Ford: Federal Loan Package Doesn't Entice Kerkorian To Stick Around

| About: Ford Motor (F)

Things are really bad here in the Detroit area, in case you haven't heard. The housing market is one of the worst in the country, Detroit's political landscape has been riddled with scandal, and of course the auto industry is in a dismal state to say the least.

On Tuesday billionaire investor Kirk Kerkorian sold 7.3 million shares of Ford (NYSE:F) and may sell his remaining 133,500,000 shares "depending on market conditions". Kerkorian had originally been buying shares in the $7-$8 range. Shares closed at $2.17.

Apparently the $25 billion federal loan package the government handed the Big Three didn't entice Kerkorian to stick around. Even with government aid, the word seems to be that the Big Three may become the Big Two. Whether the new Big Two is a result of a merger or a failure is still speculation which we will likely have a clear answer on soon.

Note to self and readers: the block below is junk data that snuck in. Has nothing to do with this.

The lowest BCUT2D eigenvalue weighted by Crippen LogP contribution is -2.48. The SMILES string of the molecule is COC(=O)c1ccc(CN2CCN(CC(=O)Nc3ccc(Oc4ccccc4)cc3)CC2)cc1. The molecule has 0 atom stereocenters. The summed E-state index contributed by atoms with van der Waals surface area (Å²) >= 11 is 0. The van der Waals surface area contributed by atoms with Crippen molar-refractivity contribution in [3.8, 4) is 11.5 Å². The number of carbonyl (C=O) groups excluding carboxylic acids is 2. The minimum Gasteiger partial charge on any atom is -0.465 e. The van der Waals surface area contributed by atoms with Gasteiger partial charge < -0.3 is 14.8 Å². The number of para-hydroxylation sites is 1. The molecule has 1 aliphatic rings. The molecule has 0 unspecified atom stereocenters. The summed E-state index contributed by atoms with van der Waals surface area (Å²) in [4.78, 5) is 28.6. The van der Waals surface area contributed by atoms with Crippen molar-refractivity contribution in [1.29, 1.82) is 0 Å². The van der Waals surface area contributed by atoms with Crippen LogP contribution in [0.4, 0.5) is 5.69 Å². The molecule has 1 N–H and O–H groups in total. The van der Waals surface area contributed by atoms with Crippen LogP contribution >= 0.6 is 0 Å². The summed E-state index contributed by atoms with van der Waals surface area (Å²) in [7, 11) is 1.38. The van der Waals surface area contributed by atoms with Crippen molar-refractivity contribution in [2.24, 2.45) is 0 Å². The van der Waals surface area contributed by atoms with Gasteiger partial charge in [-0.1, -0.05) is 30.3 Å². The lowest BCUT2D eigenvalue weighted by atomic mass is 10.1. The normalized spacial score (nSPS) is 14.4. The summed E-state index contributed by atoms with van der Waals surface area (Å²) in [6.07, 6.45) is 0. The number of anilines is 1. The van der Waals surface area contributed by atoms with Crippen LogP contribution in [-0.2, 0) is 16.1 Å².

If the auto makers cannot compete, they must be allowed to fail in order for the free market to self correct. As much as I would hate to see one of these great symbols of capitalism fail, in the long run it is the right economic decision for Detroit and America.

I believe economist Fred Foldvary's conclusion on the auto industry from progress.org should be the policy we take with the auto industry:

There was a bad precedent 25 years ago, when the federal government bailed out the Chrysler Corporation. Now that the whole US automobile industry has failed, declarations of bankruptcy would not be a catastrophe. Other firms would buy the factories, and could start clean with no legacy costs. A bailout would lead to further demands from other industries. It would be best for the American economy to avoid any more bailouts, but also to restructure government policy to stop both the taxes and the subsidies that have distorted the economy.

Government is not allowing prices and profits to do their economic jobs, and further interventions will just make the problem that much worse in the long run.